¶9 Law enforcement initially suspected that Gabrielle Weiss (Weiss) had hit Parsons with her vehicle, a green 1995 S-10 Chevy Blazer, due to an unusual 911 call that she placed around the time of the accident. During that call Weiss mistakenly identified herself as being in East Missoula that night. Law enforcement later confirmed that she had actually been in the Blue Mountain area that night. During the investigation, law enforcement impounded Weiss's vehicle and submitted its bumper to the FBI for laboratory examination. Although the bumper contained a fabric impression from a pair of jeans,  no conclusive results were obtained. Weiss was not charged and the case went cold.
¶10 On December 22, 2008, almost one year after the accident, Tueray Cornell (Cornell), then an inmate at the Missoula County Detention Center, contacted Trooper Hader to report that he had information about the incident. Cornell explained that Garding had driven to his house on January 1, 2008, and told him that she had hit a deer. Cornell used duct tape to repair Garding's broken light cover by taping it back in place. Following up on this lead, law enforcement discovered that Garding's Blazer had been repossessed and resold. The new owner explained that the Blazer had broken down almost immediately upon purchase, but otherwise remained in the same condition. The right front fog lamp was affixed with duct tape.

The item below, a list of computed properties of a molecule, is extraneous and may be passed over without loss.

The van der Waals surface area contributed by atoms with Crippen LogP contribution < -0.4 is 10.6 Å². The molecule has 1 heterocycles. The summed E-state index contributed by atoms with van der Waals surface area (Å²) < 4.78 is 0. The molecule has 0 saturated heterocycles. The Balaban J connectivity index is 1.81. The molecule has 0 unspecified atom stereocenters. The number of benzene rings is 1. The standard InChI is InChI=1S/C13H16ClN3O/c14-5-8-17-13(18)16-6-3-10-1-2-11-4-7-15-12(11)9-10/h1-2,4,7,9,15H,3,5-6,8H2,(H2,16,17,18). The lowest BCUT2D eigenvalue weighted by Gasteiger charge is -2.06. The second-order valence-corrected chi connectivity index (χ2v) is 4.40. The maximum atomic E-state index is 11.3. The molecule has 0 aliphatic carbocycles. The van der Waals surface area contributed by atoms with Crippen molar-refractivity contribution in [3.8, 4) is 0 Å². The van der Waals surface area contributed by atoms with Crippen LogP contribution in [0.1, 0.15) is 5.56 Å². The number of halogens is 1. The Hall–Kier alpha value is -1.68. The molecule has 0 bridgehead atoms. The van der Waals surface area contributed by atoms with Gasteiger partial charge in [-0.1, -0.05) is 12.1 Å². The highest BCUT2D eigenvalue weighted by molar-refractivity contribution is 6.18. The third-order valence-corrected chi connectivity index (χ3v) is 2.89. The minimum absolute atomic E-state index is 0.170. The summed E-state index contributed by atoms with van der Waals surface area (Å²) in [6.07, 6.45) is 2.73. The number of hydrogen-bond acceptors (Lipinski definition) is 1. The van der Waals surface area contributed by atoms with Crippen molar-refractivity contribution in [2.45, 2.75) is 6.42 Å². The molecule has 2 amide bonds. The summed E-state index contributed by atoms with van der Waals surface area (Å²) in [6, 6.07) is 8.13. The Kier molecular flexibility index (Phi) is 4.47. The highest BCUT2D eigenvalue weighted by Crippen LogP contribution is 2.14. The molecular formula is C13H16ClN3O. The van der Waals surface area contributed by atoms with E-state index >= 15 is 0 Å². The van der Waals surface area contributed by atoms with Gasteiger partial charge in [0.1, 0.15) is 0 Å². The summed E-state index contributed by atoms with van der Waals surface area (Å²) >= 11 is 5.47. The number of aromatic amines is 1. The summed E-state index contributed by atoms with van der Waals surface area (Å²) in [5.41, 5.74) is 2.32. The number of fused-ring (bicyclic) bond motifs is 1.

¶11 Meanwhile, Bordeaux, one of Garding's passengers on the night of the accident and now her ex-boyfriend, was incarcerated in Missoula on a burglary charge. At the omnibus hearing in Bordeaux's case, the State checked the omnibus hearing form to indicate that it intended to pursue a Persistent Felony Offender (PFO) designation under § 46-18-502(1), MCA, against Bordeaux, which would permit a district court to sentence him to up to 100 years in prison. However, the State did not discuss or pursue this possibility further.